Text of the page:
It was always going to be a technical challenge to pull off Worlds this year in the midst of the COVID-19 crisis, but it still comes as a shock that the LPL English casting team won’t be involved at all in the proceedings this year, despite the event being held in the league’s backyard of Shanghai.
Appreciate the support over the year but unfortunately the @lplenglish will not be casting at #Worlds2020.— Hysterics (@HystericsCasts) September 15, 2020
The support has been amazing this year and I will keep striving to one day make it onto the World Stage.
The casting team will be awesome as always, support them!!! pic.twitter.com/B1PZcwPo7q
While no names have been announced, the broadcast is set to involve members from the LEC, LCS, and LCK casting teams who will be casting from their home cities and broadcast situations.
(Picture: Riot Games)
According to Trevor “Quickshot” Henry this will be the first time an international event for LOL will be done without mixing the various on-air teams.
Very excited to have multiple broadcast teams taking part in the Worlds show. This is the first time we will do this without mixing our on air talent team. Updates with names soonTM pic.twitter.com/I0mB3Dvd5C— Trevor Henry (@Quickshot) September 15, 2020
Despite the technical ingenuity required to pull off remote broadcasting on this level, it’s still a shame that none of the local casters will be involved in the event - especially considering the LPL’s recent dominance. The Chinese league has produced the last two World Champions and are looking ready to provide a third, with both Top Esports and JD Gaming both touted as frontrunners in the tournament. Going into the event with no true-blue LPL expert is definitely a loss for viewers and the casting team.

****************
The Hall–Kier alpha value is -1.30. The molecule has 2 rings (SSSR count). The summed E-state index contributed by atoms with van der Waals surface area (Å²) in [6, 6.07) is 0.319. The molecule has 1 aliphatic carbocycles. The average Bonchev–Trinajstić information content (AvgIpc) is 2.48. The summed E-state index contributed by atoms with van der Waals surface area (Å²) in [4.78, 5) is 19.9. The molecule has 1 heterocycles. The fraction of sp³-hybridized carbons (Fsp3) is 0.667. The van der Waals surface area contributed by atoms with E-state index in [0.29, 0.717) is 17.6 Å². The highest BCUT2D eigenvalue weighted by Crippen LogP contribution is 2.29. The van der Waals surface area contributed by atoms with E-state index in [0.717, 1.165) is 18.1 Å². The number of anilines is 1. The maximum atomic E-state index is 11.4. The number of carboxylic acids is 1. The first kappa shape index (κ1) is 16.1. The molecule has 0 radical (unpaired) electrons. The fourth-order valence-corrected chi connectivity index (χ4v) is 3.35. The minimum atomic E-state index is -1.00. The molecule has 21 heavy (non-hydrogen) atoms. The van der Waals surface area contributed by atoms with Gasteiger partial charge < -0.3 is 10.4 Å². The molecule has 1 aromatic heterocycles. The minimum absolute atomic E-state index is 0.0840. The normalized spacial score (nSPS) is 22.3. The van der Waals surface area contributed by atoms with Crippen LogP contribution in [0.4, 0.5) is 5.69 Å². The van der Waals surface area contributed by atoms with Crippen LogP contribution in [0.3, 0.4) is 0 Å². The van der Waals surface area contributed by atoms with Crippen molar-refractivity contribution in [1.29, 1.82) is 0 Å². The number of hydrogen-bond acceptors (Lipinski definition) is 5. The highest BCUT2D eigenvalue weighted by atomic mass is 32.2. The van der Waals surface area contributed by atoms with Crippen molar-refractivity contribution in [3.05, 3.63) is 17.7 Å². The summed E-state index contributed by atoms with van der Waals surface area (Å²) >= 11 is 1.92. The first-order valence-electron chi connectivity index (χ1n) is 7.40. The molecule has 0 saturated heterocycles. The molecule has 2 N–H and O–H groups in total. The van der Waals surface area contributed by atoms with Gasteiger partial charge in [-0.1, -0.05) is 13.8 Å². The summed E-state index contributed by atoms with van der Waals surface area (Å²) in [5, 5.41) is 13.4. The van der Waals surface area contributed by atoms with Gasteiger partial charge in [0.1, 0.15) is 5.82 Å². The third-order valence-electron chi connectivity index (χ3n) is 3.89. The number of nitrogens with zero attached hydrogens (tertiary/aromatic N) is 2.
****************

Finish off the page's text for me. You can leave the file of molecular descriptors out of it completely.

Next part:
Regarding the #LPL— Froskurinn (@Froskurinn) September 15, 2020
In my experience, there are limited casting slots and few advocates for second language broadcast casters - in tandem with timezones, distance, and lack of familiarity in working relations. Throw in the balance between freelance budgets and salaried resources.
Of course, there are always going to be limits on the number of casters that make Worlds, and English language primary broadcasts will always have priority (LCS, LEC), while the LCK casters have a huge international audience despite being a second language broadcast. That makes it a difficult hill to climb for the LPL casters, especially when you factor in timezones, freelance budgets, and a lack familiarity in working with the team as LEC caster Indiana “Froskurinn” Black noted on Twitter.
Normally, even if they don’t get much of a presence from group stage onwards, a number of the smaller regions and second language broadcasts are present during play-ins - but with the difficult broadcast situation, that clearly isn’t going to happen this year. It’s an unfortunate loss for the LPL English team, but they will hope their representatives will do them proud at Worlds even if they can’t cheer them on from the caster booth.